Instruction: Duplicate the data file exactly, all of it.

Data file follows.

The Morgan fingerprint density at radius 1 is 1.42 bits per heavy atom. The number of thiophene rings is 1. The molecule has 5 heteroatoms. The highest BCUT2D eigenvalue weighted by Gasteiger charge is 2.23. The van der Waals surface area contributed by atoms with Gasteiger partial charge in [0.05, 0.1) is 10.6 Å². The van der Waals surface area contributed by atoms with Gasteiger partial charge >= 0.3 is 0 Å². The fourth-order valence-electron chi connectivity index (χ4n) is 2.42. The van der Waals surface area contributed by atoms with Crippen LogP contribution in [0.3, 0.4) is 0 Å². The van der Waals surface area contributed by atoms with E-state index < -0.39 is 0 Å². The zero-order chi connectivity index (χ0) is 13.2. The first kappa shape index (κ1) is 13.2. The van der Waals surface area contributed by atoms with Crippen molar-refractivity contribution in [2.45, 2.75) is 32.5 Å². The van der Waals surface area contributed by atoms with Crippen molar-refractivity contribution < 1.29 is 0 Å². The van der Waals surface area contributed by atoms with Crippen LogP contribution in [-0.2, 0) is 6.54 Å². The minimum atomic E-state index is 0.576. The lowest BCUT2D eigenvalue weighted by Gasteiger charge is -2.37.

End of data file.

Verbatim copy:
The Morgan fingerprint density at radius 1 is 1.42 bits per heavy atom. The number of thiophene rings is 1. The molecule has 5 heteroatoms. The highest BCUT2D eigenvalue weighted by Gasteiger charge is 2.23. The van der Waals surface area contributed by atoms with Gasteiger partial charge in [0.05, 0.1) is 10.6 Å². The van der Waals surface area contributed by atoms with Gasteiger partial charge >= 0.3 is 0 Å². The fourth-order valence-electron chi connectivity index (χ4n) is 2.42. The van der Waals surface area contributed by atoms with Crippen LogP contribution in [0.3, 0.4) is 0 Å². The van der Waals surface area contributed by atoms with E-state index < -0.39 is 0 Å². The zero-order chi connectivity index (χ0) is 13.2. The first kappa shape index (κ1) is 13.2. The van der Waals surface area contributed by atoms with Crippen molar-refractivity contribution in [2.45, 2.75) is 32.5 Å². The van der Waals surface area contributed by atoms with Crippen molar-refractivity contribution < 1.29 is 0 Å². The van der Waals surface area contributed by atoms with Crippen LogP contribution in [-0.2, 0) is 6.54 Å². The minimum atomic E-state index is 0.576. The lowest BCUT2D eigenvalue weighted by Gasteiger charge is -2.37.